from the 1992 U.S. Open. Funny, but apparently I
did see the Graf/Sanchez Vicario match, but like most
of the handful of matches Graf played that were
unforced error fests, I don't remember much of it
(and this was before alfa discovered martinis)!:lol:


 

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alfajeffster said:
I was looking through some old photos and books,
and what dropped out of a book but my ticket stub
from the 1992 U.S. Open. Funny, but apparently I
did see the Graf/Sanchez Vicario match, but like most
of the handful of matches Graf played that were
unforced error fests, I don't remember much of it
(and this was before alfa discovered martinis)!:lol:


Sanchez won 95% of her matches due to unforced errors on the other side of the net. That was her game, and Graf was one of those players who didn't have a plan B when things that usually went well, went wrong.
 

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While I always liked her competitive, fighting spirit, I never cared for Arantxa's style of play. Interestingly enough, Martina Navratilova solved her retriever style by attacking the net and not allowing her predictable passing shots or counter-punching to work. I used to get so frustrated with Steffi when she did come to the net against Arantxa's forehand pass. Sanchez Vicario hit 99% of them with a loopy roll that dipped crosscourt, and still, Graf just didn't move over there to cover it most of the time. I'm not sure in any era that Graf would've been a top volleyer, because you can tell that she just doesn't have the instincts up there, even though her technique is superb.
 

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Discussion Starter #17
alfajeffster said:
While I always liked her competitive, fighting spirit, I never cared for Arantxa's style of play. Interestingly enough, Martina Navratilova solved her retriever style by attacking the net and not allowing her predictable passing shots or counter-punching to work. I used to get so frustrated with Steffi when she did come to the net against Arantxa's forehand pass. Sanchez Vicario hit 99% of them with a loopy roll that dipped crosscourt, and still, Graf juYou're so right about Steffi's volleys: she had the shot, even if it wasn't the best on tour, but she lacked the ability to guess the opponent's passing shots and the instincts of a volleyerst didn't move over there to cover it most of the time. I'm not sure in any era that Graf would've been a top volleyer, because you can tell that she just doesn't have the instincts up there, even though her technique is superb.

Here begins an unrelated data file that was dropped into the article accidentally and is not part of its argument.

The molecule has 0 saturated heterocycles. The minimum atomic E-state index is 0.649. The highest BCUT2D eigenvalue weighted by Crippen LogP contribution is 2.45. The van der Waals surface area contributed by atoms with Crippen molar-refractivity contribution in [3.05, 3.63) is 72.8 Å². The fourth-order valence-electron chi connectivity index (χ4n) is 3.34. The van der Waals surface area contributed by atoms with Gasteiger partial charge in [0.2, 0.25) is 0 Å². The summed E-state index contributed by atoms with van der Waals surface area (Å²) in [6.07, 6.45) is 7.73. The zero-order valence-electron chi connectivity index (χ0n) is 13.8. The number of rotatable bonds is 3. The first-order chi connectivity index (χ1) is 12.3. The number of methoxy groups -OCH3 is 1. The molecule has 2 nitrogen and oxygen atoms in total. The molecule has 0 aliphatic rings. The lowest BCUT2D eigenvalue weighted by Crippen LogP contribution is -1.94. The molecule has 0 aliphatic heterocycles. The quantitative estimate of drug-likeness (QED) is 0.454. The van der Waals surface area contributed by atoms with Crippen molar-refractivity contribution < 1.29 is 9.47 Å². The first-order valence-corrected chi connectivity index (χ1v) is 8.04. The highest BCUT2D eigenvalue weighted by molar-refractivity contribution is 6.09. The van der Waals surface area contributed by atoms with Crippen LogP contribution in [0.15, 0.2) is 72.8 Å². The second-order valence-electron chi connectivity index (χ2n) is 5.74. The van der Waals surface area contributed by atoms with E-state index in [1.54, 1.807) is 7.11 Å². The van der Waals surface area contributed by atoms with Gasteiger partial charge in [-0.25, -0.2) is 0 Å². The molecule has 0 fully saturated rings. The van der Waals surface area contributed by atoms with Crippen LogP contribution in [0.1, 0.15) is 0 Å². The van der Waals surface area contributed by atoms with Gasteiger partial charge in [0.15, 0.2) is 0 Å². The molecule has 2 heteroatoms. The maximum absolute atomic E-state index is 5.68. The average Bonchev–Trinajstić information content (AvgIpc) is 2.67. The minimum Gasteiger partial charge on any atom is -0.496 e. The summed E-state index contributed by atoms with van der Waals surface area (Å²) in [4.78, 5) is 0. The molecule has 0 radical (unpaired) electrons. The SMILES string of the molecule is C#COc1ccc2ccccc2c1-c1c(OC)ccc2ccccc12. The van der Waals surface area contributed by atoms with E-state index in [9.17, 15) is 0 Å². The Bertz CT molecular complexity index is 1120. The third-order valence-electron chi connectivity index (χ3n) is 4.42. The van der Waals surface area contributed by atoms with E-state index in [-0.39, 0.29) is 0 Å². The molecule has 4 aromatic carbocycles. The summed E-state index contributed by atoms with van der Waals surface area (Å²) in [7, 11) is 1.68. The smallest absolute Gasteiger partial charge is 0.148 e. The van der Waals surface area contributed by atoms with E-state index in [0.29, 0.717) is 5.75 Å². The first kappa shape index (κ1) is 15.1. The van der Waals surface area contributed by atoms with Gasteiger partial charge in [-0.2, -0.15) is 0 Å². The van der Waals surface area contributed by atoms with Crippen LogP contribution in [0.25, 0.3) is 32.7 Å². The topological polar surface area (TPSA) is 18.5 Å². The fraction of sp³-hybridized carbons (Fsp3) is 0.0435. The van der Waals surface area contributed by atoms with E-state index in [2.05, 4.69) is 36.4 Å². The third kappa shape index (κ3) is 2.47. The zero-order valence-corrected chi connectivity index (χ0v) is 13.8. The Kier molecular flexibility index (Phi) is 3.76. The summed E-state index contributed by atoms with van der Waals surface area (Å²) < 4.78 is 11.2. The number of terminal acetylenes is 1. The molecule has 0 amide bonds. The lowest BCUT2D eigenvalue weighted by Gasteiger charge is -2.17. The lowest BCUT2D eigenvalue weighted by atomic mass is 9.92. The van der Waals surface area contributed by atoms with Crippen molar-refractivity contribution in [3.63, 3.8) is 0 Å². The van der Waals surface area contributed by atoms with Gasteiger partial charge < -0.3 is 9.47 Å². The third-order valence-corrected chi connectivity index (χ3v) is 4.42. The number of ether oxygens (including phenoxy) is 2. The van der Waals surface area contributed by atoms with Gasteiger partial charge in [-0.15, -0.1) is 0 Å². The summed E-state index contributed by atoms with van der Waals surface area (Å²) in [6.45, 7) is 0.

You're so right about Steffi's volleys: she had the shot, even if it wasn't the best on tour, but she lacked the ability to guess the opponent's passing shots and the instincts of a volleyer
 

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Troublemaker Tauziat at the 1992 US Open (excerpts from an article)


Nathalie Tauziat, famous for her sensitive ears and anti-grunting crusade, made the wrong sort of noise yesterday at the National Tennis Center. It was the sound of zeros, during a 6-0, 6-0 upset loss in the second round of the United States Open to Amanda Coetzer of South Africa. Tauziat, of France, was seeded No. 12, which made her the first seeded player in the history of the Open era to be shut out by an unseeded opponent.

Few people will remember Tauziat for this 57-minute match. But her complaints to an umpire at Wimbledon about the grunting of Monica Seles began a series of debates.
 

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Inspiring day at the 1992 US Open (excerpts from an article)

This day, if not this particular event, was conceived roughly three and a half years ago, when Arthur Ashe began to deal with the knowledge that he was afflicted with AIDS. What he was going to do to fight back, not just for himself, he didn't know; he only knew that he would do something.

It surprised him that the special-interest groups that make up the tennis world fell so quickly into place in support of his Arthur Ashe Tennis Challenge, which took place yesterday at the National Tennis Center, on the eve of the 1992 United States Open.